Review of There Was a Party for Langston

There Was a Party for Langston There Was a Party for Langston
by Jason Reynolds; illus. by Jerome Pumphrey and Jarrett Pumphrey
Primary    Dlouhy/Atheneum    56 pp.
10/23    9781534439443    $18.99
e-book ed  9781534439450    $10.99

An intriguing photograph of writers Maya Angelou and Amiri Baraka dancing at a party at the New York Public Library’s Schomburg Center for Research in Black Culture is the springboard for Reynolds’s first (traditional) picture book. In 1991, people in Harlem gathered to celebrate the grand opening of the Langston Hughes Auditorium and the literary brilliance of its namesake. At the “fancy-foot, get-down, all-out bash,” guests boogie to the beats and bops of music as renowned word-makers are pictured leaning in from the spines of books on the shelves, captivated by the dazzling whirlwind of excitement. The master poet, Langston Hughes, was called “the ‘word-making king.’” He “could make the word America look like two friends making pinky promises to be cool, to be true” and turn words into laughter, “bringing joy to the little and the big.” In his own evocative and kinetic style of word-making, Reynolds exudes reverence for Langston and the festive tempo of the occasion. The Pumphreys’ vibrant illustrations, created with digitized handmade stamps, extend the theme of wordsmithing in creative interpretations of text, as in the double-page spread of Angelou and Baraka dancing with the letters of their first names forming the shape of their bodies. A jubilant tribute to the enduring legacy of one of the most prominent voices of the Harlem Renaissance and others whom he has inspired.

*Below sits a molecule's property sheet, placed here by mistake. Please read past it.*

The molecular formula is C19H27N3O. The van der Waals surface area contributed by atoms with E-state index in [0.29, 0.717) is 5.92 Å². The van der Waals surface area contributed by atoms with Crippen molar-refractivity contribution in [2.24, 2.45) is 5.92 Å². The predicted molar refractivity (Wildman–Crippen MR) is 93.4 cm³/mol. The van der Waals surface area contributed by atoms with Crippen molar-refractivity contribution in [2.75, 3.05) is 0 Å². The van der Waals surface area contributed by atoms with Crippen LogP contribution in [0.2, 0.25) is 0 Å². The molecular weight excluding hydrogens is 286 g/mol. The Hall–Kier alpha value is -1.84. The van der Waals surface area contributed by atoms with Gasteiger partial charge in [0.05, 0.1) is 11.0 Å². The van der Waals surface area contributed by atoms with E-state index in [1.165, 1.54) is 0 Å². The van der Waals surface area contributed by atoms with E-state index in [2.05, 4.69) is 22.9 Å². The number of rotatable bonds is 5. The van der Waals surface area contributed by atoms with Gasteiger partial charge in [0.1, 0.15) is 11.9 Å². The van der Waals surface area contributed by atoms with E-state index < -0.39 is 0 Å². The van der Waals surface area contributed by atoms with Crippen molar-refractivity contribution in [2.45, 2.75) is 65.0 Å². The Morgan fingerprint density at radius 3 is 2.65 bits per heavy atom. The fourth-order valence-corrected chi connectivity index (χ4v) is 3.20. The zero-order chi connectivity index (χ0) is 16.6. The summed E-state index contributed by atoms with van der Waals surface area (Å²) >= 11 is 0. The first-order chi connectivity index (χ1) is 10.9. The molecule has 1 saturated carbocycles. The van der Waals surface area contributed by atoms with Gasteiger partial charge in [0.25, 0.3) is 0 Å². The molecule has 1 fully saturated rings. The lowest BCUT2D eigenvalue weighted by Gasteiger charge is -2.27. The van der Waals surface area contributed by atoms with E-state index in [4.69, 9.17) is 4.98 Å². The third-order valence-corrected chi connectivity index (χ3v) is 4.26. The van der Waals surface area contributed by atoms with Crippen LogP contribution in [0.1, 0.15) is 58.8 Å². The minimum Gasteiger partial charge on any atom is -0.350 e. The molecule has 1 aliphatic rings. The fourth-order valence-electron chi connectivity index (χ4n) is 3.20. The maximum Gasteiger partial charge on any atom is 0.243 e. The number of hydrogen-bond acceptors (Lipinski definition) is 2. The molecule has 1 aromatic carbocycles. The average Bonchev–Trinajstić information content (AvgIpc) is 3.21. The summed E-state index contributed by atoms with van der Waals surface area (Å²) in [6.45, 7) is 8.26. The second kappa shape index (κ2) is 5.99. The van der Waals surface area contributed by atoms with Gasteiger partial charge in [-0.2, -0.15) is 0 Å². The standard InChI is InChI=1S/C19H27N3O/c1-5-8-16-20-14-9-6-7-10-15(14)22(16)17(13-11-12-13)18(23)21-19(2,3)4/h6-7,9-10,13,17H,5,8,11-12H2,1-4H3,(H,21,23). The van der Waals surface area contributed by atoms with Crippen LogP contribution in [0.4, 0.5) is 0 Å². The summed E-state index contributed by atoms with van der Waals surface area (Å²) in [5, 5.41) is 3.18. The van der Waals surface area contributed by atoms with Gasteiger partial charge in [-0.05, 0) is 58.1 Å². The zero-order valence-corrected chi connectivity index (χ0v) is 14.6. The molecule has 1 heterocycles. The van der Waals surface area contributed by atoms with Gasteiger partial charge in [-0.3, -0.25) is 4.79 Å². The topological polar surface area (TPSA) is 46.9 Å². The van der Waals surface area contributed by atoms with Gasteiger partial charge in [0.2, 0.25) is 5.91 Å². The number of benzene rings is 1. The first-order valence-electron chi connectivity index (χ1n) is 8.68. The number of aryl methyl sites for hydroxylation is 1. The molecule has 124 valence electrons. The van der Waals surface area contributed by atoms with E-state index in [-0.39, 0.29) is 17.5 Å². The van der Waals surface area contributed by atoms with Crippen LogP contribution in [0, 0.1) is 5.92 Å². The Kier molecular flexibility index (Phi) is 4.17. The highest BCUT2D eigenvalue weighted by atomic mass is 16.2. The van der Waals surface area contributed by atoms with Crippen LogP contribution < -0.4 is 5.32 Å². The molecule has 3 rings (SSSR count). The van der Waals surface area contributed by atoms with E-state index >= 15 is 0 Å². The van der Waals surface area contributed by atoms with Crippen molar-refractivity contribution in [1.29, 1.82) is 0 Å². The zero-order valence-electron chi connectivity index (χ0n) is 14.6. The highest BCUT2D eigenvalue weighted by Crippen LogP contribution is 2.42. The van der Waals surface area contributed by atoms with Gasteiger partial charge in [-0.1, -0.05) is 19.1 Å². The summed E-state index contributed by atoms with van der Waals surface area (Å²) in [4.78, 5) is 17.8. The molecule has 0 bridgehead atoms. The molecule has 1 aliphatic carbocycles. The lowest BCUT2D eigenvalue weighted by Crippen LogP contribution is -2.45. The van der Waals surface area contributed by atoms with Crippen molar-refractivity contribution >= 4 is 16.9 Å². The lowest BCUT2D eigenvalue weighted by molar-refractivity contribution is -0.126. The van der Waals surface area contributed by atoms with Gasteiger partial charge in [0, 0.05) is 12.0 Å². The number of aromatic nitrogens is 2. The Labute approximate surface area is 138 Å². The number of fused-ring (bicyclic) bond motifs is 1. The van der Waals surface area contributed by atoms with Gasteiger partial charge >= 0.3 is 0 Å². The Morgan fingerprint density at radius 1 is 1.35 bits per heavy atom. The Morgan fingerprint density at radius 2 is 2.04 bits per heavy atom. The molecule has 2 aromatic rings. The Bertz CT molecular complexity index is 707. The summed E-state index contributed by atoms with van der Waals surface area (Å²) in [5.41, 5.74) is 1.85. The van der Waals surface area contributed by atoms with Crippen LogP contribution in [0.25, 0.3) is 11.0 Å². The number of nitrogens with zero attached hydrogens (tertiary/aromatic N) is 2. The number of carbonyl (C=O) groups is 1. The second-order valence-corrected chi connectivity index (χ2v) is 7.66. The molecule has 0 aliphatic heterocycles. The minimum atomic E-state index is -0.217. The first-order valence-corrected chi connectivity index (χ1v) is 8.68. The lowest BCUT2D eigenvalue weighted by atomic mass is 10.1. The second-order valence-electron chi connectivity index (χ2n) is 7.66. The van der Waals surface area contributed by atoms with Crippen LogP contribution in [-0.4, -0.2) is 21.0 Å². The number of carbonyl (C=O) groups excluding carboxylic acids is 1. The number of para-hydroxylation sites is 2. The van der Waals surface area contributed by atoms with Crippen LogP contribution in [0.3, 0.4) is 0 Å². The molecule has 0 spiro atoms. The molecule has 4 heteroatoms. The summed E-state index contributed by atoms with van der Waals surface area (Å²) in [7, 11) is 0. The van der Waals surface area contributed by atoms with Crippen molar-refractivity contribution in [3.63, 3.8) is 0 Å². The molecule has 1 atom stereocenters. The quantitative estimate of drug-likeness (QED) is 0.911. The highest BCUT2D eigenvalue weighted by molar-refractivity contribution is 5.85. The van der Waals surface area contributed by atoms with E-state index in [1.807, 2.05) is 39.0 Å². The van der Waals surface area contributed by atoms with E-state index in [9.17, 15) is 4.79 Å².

From the November/December 2023 issue of The Horn Book Magazine.

Pauletta Brown Bracy
Pauletta Brown Bracy is professor of library science at North Carolina Central University. She is chair of the 2015-2017 Coretta Scott King Book Awards committee and serves on the 2017 Boston Globe-Horn Book Awards committee.

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